We always had an Advent Wreath on the kitchen table when I was growing up, and lit the candles each night at dinner. We lit an additional candle each week as we counted the days until Christmas. This is a gesture towards remembering that beautiful Advent wreath my mother always made for us.

.

Every family has its own cherished customs.  Our expressions of Christmas are as unique as our thumbprint. 

And in the spirit of sharing our unique expressions, I offered a Holiday Wreath Challenge this year for anyone willing to share photos or a post about the wreathes and decorations you have created this year.

One of the first responses came from Jenny, who hosts the One Word Photo Challenge on her photography blog.  Jenny created a beautiful wreath from the clay she uses to construct her amazing miniature scenes.

Jenny's beautiful wreath, handmade from clay.

Jenny’s beautiful wreath, handmade from clay.

.

Please visit Jenny’s post to see how she constructed her wreath, step by step.

Then a dear friend and neighbor shared photos of the wreath she made around Thanksgiving time for her front door.

.

Wreath by Farrokh

Wreath by Farrokh

.

The berries came on a vine she found in the New Town area while shopping one day in mid-November.  She was amazed to find them lying on the sidewalk under a tree.

.

wreath F1

.

I’ve since found the same vine in the same area, but don’t know its name.  It makes for such a beautiful wreath of multicolored berries  mixed with cones.  An unexpected gift from nature; so beautifully used!

.

wreath F3

.

It was several weeks more before Eliza Waters shared photos of her Christmas wreathes.

.

Eliza

.

Eliza lives in Massachusetts, and has already enjoyed snow.  In fact, snow over Thanksgiving weekend brought down some large branches of Balsam Fir which she salvaged to use in a whole series of gorgeous Christmas decorations, along with pine and pine cones.  Please visit her post to see them all. 

Next, Barbara Scott, who lives in Amelia County, Virginia shared photos of her elegant Christmas decorations.  Barbara and her husband have breathed new life into a grand Virginia country home.  She has used Blue Spruce, sent by a friend along with Magnolia and other evergreen materials in her garden to craft several stunning arrangements indoors and out.

.

Barbara

.

These are pure eye candy, so please take time to enjoy Barbara’s posts.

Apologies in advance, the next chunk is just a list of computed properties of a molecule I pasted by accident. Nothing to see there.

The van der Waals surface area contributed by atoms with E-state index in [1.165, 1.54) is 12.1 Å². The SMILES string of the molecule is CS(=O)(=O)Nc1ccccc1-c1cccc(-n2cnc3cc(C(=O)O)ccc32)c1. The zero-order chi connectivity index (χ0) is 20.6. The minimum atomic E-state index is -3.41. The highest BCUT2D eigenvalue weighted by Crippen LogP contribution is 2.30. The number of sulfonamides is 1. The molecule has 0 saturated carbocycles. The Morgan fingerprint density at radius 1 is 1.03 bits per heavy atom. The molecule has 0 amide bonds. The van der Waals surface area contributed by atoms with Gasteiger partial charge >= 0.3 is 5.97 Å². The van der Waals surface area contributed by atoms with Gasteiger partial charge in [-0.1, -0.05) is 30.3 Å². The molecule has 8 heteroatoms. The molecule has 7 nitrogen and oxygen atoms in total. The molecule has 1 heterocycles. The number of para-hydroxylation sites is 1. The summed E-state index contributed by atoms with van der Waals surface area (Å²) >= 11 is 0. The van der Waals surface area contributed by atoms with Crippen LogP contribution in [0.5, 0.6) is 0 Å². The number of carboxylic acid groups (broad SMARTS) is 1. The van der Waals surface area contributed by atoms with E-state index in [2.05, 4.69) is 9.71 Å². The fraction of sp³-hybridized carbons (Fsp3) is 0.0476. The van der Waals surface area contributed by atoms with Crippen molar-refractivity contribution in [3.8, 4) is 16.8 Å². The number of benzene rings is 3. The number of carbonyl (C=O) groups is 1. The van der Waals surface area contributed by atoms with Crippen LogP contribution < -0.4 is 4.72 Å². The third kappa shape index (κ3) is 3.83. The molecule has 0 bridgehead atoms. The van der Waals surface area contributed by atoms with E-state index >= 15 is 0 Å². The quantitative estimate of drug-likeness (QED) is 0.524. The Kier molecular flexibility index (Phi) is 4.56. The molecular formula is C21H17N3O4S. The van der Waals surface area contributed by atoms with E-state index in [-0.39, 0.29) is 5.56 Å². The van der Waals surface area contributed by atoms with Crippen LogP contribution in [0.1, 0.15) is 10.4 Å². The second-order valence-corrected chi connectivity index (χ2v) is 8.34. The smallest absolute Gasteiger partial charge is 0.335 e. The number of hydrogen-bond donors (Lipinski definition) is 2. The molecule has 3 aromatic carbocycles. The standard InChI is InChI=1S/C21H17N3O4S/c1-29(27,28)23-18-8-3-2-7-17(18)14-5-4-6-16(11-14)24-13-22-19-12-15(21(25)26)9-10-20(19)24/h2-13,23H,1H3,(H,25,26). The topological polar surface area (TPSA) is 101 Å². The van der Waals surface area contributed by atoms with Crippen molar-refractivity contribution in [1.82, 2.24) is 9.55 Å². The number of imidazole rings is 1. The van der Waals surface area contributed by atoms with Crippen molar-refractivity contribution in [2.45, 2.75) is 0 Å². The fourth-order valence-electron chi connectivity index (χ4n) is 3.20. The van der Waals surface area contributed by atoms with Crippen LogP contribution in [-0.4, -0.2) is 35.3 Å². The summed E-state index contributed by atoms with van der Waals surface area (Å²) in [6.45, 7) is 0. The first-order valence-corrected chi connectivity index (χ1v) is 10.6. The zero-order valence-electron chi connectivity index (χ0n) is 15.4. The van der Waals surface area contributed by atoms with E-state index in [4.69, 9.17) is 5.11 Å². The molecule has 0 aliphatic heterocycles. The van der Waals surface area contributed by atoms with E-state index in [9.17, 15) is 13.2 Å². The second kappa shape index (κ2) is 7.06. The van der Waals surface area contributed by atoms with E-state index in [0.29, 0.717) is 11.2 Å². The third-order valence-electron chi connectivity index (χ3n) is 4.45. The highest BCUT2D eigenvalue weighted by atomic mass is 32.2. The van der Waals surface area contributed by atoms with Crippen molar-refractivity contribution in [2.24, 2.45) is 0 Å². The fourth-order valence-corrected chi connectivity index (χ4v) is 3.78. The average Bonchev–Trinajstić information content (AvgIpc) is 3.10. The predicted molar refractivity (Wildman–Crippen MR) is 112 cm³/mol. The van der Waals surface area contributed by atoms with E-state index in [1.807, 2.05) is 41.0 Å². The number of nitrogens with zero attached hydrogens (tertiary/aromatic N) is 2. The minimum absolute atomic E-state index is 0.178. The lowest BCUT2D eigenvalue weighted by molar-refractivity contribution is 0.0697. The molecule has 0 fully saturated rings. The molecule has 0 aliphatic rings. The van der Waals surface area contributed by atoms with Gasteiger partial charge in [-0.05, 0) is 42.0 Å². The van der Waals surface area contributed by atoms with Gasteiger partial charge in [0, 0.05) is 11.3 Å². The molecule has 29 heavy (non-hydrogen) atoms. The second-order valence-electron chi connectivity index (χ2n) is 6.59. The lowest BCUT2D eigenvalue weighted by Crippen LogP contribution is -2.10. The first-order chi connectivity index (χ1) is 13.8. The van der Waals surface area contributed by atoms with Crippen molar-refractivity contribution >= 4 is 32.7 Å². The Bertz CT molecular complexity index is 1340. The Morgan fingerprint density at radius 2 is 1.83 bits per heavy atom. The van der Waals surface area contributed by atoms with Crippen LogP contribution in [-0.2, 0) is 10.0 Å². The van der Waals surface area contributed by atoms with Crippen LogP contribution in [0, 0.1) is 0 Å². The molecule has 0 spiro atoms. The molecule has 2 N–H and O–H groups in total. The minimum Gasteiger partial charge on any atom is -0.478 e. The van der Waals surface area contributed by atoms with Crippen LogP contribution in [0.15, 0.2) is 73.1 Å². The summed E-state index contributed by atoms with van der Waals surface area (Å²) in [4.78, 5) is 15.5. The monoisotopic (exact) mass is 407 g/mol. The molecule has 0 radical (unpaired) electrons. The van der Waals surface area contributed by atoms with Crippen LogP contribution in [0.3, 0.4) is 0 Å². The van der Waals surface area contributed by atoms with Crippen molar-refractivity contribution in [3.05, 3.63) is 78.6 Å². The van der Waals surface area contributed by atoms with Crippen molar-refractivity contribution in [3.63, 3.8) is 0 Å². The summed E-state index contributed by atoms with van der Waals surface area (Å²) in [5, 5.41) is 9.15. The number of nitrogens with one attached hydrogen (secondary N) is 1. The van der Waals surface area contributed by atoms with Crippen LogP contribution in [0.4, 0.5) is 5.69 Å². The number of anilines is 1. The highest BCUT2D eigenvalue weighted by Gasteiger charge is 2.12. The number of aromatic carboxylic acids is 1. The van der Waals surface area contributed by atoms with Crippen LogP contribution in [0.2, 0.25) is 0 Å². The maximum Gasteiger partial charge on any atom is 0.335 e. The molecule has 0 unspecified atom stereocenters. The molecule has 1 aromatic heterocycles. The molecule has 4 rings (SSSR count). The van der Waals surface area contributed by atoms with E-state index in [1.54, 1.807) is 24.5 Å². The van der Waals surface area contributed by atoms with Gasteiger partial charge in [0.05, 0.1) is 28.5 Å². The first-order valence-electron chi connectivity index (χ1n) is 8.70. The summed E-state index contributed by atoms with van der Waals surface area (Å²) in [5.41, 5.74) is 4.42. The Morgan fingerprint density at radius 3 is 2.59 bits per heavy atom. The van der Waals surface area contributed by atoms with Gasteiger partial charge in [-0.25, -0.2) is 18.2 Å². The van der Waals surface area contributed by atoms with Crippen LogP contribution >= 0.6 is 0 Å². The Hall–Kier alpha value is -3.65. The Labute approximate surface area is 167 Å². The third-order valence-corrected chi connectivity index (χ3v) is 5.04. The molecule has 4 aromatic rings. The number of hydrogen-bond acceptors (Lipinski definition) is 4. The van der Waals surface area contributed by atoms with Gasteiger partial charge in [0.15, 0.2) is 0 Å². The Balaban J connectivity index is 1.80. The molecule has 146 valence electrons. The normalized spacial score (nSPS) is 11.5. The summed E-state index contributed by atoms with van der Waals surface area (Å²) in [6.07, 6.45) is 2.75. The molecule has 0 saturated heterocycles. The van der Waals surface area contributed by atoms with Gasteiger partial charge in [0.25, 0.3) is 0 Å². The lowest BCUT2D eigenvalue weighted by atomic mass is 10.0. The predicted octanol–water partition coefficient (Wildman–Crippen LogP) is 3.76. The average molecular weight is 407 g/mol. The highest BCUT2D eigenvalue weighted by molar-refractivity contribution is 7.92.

Speaking of “eye candy,” you may also enjoy seeing photos Chris VanCleave, The Redneck Rosarian, posted of some stunning Christmas arrangements featuring red roses and red poinsettias.  Gwennie, at Gwennie’s Garden has also pulled together some elegant and lovely Christmas decorations.  She and I share a love for luminous blue glass, which she has used  so beautifully here.

It always fascinates me to see how friends and loved ones celebrate Christmas, and what is important to their joy each year.

I love exploring trees full of antique ornaments, and seeing the keepsakes friends bring out to enjoy each December.

I like tasting cherished family recipes and trying new concoctions with chocolate, nuts, and fruit.

And I’m always fascinated with the wreathes, door decorations, and light displays which brighten up the neighborhood in the weeks leading up to Christmas.

.

December 17, 2014 wreath 004

.

It brings us full circle. 

We close the year by re-visiting those things which bring us joy and comfort. 

We reach out to those people we hold dear. 

And we celebrate all things bright and beautiful in this season of light.

*

Woodland Gnome 2014

 With love and appreciation to everyone who contributed to this post.

*

My front door this December, decorated with bits from our garden and wooden birds.

Our  front door this December, decorated with bits from our garden and wooden birds.

Enter your email address to follow this blog and receive notifications of new posts by email.

Join 655 other followers

Follow Forest Garden on WordPress.com
Order Classic Caladiums

This Month’s Posts

Topics of Interest